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Namwandi clashes with Tjama, Hoveka

by Shasimana Uugulu


Education Deputy Minister, David Namwandi has singled out Polytechnic of Namibia rector, Tjama Tjivikua as unco-operative and problematic.
In his well-publicised New Year’s address to his staff in the ministry, Namwandi said the ministry had no kind words to tertiary institution leaders who are allergic to co-operation and instead opt to discredit and demean others.
Namwandi, in a wide-ranging interview last week, repeated his statement that both Polytechnic and Unam are duplicating courses.
The ministry wants the two institutions to provide different courses so that Government does not waste resources but, Namwandi said, Tjivikua is not co-operating and he makes statements, which could infuriate Unam.
“I am not going to move an inch from the statement I made. It is a genuine statement with no ill intentions. Therefore, it is up to the institutions of higher learning to refute or confirm whether there is a duplication of courses or not. We have said it time and again that local tertiary institutions should complement each other and not compete against each other,” said Namwandi when approached this week.
His message to the staff was intended to serve as a wakeup call for the two tertiary institution leaders to improve relationships with each other.
“I would be very happy to hear that Unam and Polytechnic are co-operating in joint researches in Zambia, Zimbabwe or any other Sadc country and this is my challenge to them,” said Namwandi.
He further expressed that, “We should not run to institutions of higher learning outside Africa for collaboration while we have limited co-operation within ourselves. The Government has created a conducive environment for co-operation to occur locally and for someone to say we have failed to do that is really far-fetched.
“To me, there is no difference between foreign consultants and local academics; you may even find that some have graduated from same institutions. If it is proven to be true that the private as well as the public sectors do not have confidence in the services provided by local academics, then we need to urgently tackle it.”
The Rector of the Polytechnic of Namibia, Tjama Tjivikua rubbished Namwandi’s sentiments saying, “I do not know the foundation on which the deputy minister made that statement. As far as I am concerned, no tertiary institution leader in Namibia has been demeaned or has spoken negatively about another tertiary institution. And maybe the deputy minister needs to clarify himself on that.”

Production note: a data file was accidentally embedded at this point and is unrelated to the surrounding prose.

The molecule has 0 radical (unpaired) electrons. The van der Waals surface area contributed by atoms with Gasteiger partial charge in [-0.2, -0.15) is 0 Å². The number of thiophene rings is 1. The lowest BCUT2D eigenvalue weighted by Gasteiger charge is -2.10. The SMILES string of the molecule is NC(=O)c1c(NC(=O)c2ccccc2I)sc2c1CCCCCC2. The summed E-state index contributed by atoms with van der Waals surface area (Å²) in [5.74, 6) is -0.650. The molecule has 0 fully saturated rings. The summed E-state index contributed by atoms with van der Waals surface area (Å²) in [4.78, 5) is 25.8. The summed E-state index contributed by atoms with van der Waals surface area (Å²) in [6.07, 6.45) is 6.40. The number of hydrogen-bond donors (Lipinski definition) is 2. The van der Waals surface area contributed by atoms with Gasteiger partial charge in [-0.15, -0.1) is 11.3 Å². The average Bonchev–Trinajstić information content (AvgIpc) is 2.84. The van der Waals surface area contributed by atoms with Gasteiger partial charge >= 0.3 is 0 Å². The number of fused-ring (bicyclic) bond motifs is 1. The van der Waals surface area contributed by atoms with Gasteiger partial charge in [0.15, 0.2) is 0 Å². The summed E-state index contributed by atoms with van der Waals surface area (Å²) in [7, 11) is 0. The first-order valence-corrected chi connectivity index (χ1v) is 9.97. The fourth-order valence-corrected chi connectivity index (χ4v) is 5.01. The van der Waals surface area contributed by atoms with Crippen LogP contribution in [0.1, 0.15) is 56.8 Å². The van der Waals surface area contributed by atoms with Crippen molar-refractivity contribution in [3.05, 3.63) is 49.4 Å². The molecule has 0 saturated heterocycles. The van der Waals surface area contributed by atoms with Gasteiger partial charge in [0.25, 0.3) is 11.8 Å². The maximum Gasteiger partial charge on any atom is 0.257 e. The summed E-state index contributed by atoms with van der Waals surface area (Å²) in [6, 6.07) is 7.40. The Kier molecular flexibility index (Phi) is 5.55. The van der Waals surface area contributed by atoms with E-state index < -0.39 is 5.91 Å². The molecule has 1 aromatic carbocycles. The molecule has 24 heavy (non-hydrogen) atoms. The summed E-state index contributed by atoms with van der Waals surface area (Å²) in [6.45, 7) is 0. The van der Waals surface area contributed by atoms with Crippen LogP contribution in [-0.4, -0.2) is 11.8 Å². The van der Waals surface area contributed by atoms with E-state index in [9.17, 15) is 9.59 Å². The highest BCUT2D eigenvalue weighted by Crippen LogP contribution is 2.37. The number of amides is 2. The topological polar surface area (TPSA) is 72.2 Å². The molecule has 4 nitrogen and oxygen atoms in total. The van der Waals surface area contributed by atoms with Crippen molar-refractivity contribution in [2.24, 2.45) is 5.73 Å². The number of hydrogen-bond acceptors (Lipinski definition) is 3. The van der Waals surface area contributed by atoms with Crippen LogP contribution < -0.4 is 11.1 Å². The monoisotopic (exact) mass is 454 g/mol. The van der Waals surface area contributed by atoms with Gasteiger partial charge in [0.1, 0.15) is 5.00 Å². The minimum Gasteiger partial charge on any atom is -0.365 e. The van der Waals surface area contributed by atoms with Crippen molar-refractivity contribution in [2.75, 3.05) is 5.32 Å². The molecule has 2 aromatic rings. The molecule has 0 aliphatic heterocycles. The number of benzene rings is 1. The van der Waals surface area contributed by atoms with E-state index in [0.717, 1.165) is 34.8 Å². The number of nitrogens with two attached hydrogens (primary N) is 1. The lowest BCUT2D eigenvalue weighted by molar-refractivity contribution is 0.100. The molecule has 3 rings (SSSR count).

Tjivikua also said he does not see any competition between Unam and Polytechnic, adding that they are just doing what they are supposed to do.
He also said the ministry has failed to create a favourable environment for co-operation between local tertiary institutions.
“Institutions do not just co-operate for the sake of co-operation. There should be specific areas that you identify and come together to co-operate on. Most institutions collaborate on research but the Government has failed to create a favourable environment for such co-operation to exist by providing necessary funds.
“Co-operation is discipline-based as much as it is resource-based and before we sign any agreement, we always know exactly how the co-operation will be beneficiary to the institution and students and I am sure Unam also does that,” said Tjivikua.
He also said the Government is also stifling growth and expansion of local institutions by denying Polytechnic a university status.
“Tertiary institutions cannot remain stagnant as they will become irrelevant if they do not evolve and introduce new courses that respond to the needs of the market. In all senses, the Polytechnic of Namibia is a university and it should be given that recognition,” said Tjivikua.
The Polytechnic, he added, was the first institution to introduce engineering, hospitality and tourism management, nature conservation, surveying and town planning and recently, bio-medical courses.
He said other courses offered at Polytechnic similar to Unam’s were inherited from its predecessor and were never considered as duplications back then.
On competition, Tjivikua said there is nothing wrong with competition, arguing that there is no way Namibia can achieve Vision 2030 if the word ‘competition’ is erased from its vocabulary.
Unam spokesperson, Utaara Hoveka said, “In principle, we do have working relations with the Polytechnic of Namibia, though there is room for improvement. Our academics, for example, serve as moderators and external examiners for some courses at the Polytechnic. Our staff members have also presented papers at some of the institution’s conferences. We jointly co-organise the Annual Science Week event with the Ministry of Education as well.